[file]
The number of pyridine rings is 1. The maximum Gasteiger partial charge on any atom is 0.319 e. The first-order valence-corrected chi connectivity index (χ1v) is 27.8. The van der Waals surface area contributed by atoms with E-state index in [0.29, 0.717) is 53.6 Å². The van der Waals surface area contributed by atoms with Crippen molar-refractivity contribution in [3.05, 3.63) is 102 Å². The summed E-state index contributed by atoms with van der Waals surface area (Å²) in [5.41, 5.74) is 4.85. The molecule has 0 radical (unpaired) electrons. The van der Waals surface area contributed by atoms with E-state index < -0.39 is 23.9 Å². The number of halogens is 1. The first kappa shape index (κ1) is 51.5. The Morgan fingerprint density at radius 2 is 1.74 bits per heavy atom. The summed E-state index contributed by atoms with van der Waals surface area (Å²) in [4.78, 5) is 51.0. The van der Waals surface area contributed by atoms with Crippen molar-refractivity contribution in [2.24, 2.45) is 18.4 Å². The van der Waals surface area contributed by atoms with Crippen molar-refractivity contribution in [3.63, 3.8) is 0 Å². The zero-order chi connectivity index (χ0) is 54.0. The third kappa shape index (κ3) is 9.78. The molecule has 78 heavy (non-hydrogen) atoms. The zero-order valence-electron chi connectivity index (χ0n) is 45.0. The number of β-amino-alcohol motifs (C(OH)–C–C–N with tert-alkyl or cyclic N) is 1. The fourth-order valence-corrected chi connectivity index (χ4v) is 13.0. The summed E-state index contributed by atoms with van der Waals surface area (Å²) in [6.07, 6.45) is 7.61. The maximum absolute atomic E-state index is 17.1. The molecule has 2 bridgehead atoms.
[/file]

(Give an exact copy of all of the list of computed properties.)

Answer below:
The number of pyridine rings is 1. The maximum Gasteiger partial charge on any atom is 0.319 e. The first-order valence-corrected chi connectivity index (χ1v) is 27.8. The van der Waals surface area contributed by atoms with E-state index in [0.29, 0.717) is 53.6 Å². The van der Waals surface area contributed by atoms with Crippen molar-refractivity contribution in [3.05, 3.63) is 102 Å². The summed E-state index contributed by atoms with van der Waals surface area (Å²) in [5.41, 5.74) is 4.85. The molecule has 0 radical (unpaired) electrons. The van der Waals surface area contributed by atoms with E-state index < -0.39 is 23.9 Å². The number of halogens is 1. The first kappa shape index (κ1) is 51.5. The Morgan fingerprint density at radius 2 is 1.74 bits per heavy atom. The summed E-state index contributed by atoms with van der Waals surface area (Å²) in [4.78, 5) is 51.0. The van der Waals surface area contributed by atoms with Crippen molar-refractivity contribution in [2.24, 2.45) is 18.4 Å². The van der Waals surface area contributed by atoms with Crippen molar-refractivity contribution in [3.63, 3.8) is 0 Å². The zero-order chi connectivity index (χ0) is 54.0. The third kappa shape index (κ3) is 9.78. The molecule has 78 heavy (non-hydrogen) atoms. The zero-order valence-electron chi connectivity index (χ0n) is 45.0. The number of β-amino-alcohol motifs (C(OH)–C–C–N with tert-alkyl or cyclic N) is 1. The fourth-order valence-corrected chi connectivity index (χ4v) is 13.0. The summed E-state index contributed by atoms with van der Waals surface area (Å²) in [6.07, 6.45) is 7.61. The maximum absolute atomic E-state index is 17.1. The molecule has 2 bridgehead atoms.